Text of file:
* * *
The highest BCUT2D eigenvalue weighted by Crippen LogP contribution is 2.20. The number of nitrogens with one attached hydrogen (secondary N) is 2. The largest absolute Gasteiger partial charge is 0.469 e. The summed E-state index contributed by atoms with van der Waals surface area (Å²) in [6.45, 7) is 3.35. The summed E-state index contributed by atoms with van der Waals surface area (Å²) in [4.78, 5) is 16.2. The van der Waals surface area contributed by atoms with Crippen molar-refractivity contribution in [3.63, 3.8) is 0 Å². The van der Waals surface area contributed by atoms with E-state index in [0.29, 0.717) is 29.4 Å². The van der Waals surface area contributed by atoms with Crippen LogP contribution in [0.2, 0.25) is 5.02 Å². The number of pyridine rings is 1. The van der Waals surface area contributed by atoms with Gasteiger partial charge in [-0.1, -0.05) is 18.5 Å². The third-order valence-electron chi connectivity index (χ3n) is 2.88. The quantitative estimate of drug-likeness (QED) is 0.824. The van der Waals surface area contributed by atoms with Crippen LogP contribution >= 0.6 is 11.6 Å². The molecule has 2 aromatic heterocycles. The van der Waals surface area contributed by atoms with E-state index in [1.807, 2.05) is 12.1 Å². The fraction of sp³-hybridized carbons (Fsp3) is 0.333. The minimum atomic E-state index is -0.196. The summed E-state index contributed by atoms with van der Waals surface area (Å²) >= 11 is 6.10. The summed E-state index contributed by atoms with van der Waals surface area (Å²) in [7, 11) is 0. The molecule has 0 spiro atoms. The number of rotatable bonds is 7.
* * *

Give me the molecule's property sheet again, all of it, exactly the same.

The highest BCUT2D eigenvalue weighted by Crippen LogP contribution is 2.20. The number of nitrogens with one attached hydrogen (secondary N) is 2. The largest absolute Gasteiger partial charge is 0.469 e. The summed E-state index contributed by atoms with van der Waals surface area (Å²) in [6.45, 7) is 3.35. The summed E-state index contributed by atoms with van der Waals surface area (Å²) in [4.78, 5) is 16.2. The van der Waals surface area contributed by atoms with Crippen molar-refractivity contribution in [3.63, 3.8) is 0 Å². The van der Waals surface area contributed by atoms with E-state index in [0.29, 0.717) is 29.4 Å². The van der Waals surface area contributed by atoms with Crippen LogP contribution in [0.2, 0.25) is 5.02 Å². The number of pyridine rings is 1. The van der Waals surface area contributed by atoms with Gasteiger partial charge in [-0.1, -0.05) is 18.5 Å². The third-order valence-electron chi connectivity index (χ3n) is 2.88. The quantitative estimate of drug-likeness (QED) is 0.824. The van der Waals surface area contributed by atoms with Crippen LogP contribution >= 0.6 is 11.6 Å². The molecule has 2 aromatic heterocycles. The van der Waals surface area contributed by atoms with E-state index in [1.807, 2.05) is 12.1 Å². The fraction of sp³-hybridized carbons (Fsp3) is 0.333. The minimum atomic E-state index is -0.196. The summed E-state index contributed by atoms with van der Waals surface area (Å²) >= 11 is 6.10. The summed E-state index contributed by atoms with van der Waals surface area (Å²) in [7, 11) is 0. The molecule has 0 spiro atoms. The number of rotatable bonds is 7.